Teardown: Tap Trapper | Hackaday

The modern consumer is not overly concerned with their phone conversations being monitored. For one thing, Google and Amazon have done a tremendous job of conditioning them to believe that electronic gadgets listening to their every word isn’t just acceptable, but a near necessity in the 21st century. After all, if there was a better way to turn on the kitchen light than having a recording of your voice uploaded to Amazon so they can run it through their speech analysis software, somebody would have surely thought of it by now.

But perhaps more importantly, there’s a general understanding that the nature of telephony has changed to the point that few outside of three letter agencies can realistically intercept a phone call. Sure we’ve seen the occasional spoofed GSM network pop up at hacker cons, and there’s a troubling number of StingRays floating around out there, but it’s still a far cry from how things were back when folks still used phones that plugged into the wall. In those days, the neighborhood creep needed little more than a pair of wire strippers to listen in on your every word.

Which is precisely why products like the TA-1356 Tap Trapper were made. It was advertised as being able to scan your home’s phone line to alert you when somebody else might be listening in, whether it was a tape recorder spliced in on the pole or somebody in another room lifting the handset. You just had to clip it onto the phone distribution panel and feed it a fresh battery once and awhile.

If the red light came on, you’d know something had changed since the Tap Trapper was installed and calibrated. But how did this futuristic defender of communications privacy work? Let’s open it up and take a look.

Reality vs Expectation

The Tap Trapper certainly looks high-tech, at least for the time. Despite the simplistic controls, you can’t help but imagine that there must be some electronic wizardry lurking inside the case. The design is reminiscent of an Atari 2600 that has been shrunk down along its width, complete with the decorative ridges that were so popular on electronic devices of the era.

Unfortunately, once the case is open it’s clear we’ve been had. The enclosure is almost entirely empty, and even with a 9 V alkaline battery installed, its probably twice as large as it needs to be. Obviously the manufacturers wanted the Tap Trapper to have a certain air of sophistication and complexity, and thought that a smaller unit simply wouldn’t do. I’m almost surprised there aren’t any weights embedded into the case to make it feel heavier.

For the optimists in the audience, I’m sorry to say that a close look at the PCB only makes matters worse. There’s no technical magic going on here. In fact, this device is only a few steps above a breadboard project. I suspect if you looked hard enough, you could probably find a Forrest M. Mims III diagram out there that’s not far off from what the Tap Trapper is packing.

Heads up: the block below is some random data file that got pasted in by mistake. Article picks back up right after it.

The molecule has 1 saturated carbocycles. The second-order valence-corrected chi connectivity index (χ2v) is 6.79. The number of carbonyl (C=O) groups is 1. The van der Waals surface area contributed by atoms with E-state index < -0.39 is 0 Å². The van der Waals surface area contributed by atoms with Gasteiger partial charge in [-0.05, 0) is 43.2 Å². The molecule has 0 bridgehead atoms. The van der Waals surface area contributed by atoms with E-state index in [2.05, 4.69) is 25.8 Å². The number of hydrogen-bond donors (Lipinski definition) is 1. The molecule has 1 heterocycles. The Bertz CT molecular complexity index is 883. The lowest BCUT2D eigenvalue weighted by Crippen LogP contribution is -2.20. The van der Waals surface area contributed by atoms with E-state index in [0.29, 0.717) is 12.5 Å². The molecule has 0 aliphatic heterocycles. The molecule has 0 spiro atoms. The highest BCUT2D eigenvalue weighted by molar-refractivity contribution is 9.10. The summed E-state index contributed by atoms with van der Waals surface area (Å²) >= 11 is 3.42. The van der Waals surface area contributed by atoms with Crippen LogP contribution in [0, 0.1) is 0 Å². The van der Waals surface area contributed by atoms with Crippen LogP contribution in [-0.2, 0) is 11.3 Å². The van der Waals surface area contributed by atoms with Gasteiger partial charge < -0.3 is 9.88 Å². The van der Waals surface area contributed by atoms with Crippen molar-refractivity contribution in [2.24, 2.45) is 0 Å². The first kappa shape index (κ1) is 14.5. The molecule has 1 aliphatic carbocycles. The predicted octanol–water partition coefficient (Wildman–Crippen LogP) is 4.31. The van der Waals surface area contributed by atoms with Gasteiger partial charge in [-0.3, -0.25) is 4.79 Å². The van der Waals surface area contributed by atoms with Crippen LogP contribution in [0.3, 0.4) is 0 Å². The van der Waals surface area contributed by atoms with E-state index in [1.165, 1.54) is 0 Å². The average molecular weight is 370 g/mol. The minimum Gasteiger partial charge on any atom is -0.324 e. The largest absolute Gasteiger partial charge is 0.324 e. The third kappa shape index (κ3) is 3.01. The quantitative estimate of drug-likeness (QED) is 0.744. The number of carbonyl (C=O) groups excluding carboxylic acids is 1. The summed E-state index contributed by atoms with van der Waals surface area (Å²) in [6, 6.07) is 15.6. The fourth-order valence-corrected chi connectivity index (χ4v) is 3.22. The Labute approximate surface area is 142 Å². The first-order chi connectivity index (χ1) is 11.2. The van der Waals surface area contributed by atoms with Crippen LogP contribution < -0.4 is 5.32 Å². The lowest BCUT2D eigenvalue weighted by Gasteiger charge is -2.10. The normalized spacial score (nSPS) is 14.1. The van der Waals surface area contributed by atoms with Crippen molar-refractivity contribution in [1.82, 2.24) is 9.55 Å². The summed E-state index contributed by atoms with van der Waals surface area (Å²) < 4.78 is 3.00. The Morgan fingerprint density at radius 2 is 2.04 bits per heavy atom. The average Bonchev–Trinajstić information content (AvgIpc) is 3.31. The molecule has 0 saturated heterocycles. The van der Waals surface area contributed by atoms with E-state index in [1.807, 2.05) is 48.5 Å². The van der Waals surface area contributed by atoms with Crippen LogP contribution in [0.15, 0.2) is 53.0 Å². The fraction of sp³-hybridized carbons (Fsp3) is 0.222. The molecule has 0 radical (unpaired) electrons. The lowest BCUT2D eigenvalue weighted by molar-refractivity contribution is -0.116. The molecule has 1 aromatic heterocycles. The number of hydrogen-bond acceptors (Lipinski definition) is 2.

Keeping an Ear Out

It’s really pretty incredible just how little is on this board. We’ve got three transistors, an LED, a handful of resistors, and what appears to be a simple diode rectifier. So how does that tell you if somebody is listening in on all your juicy gossip? It’s just a matter of understanding the different voltages present in the standard North American phone line.

For starters, the rectifier is presumably there to block the 90 VAC signal that comes down the line whenever the phone rings. Beyond that, the line voltage should be sitting at around 48 VDC when all the phones are on the hook. Once a device actually connects to the line, such as when a handset is picked up, that voltage will drop down to below 9 VDC. Each additional device added to the line adds a bit more resistance, which naturally causes the voltage to dip even lower.

Knowing this, and seeing the circuit used in the Tap Trapper, we can surmise that what we essentially have here is an adjustable low-voltage indicator light. The user calibrates the circuit to the peculiarities of their home phone wiring by adjusting the potentiometer until the LED just turns off when their primary phone is off the hook. If the LED lights up while you’re using that phone, it means the line voltage has dropped further, and that there’s an excellent chance somebody’s listening in.

A Product Out of Time

So what can we learn from the Tap Trapper? Well, not a whole lot really. This is the kind of circuit that you probably could have found in an old issue of 2600 or Phrack, dusted off and plopped into an ill-fitting injection molded enclosure. In that respect, it’s not entirely unlike the Recon Sentinel we looked at last month: bog standard hardware tossed in a funky looking enclosure with just enough whiz-bang advertising copy on the box to convince the user that what they’ve purchased is greater than the sum of its parts.

In the increasingly unlikely event you’re still using POTS, then the Tap Trapper will still do what it says on the tin. Otherwise, if you see one of these gadgets languishing in a pile of e-waste, you should probably just leave it there.

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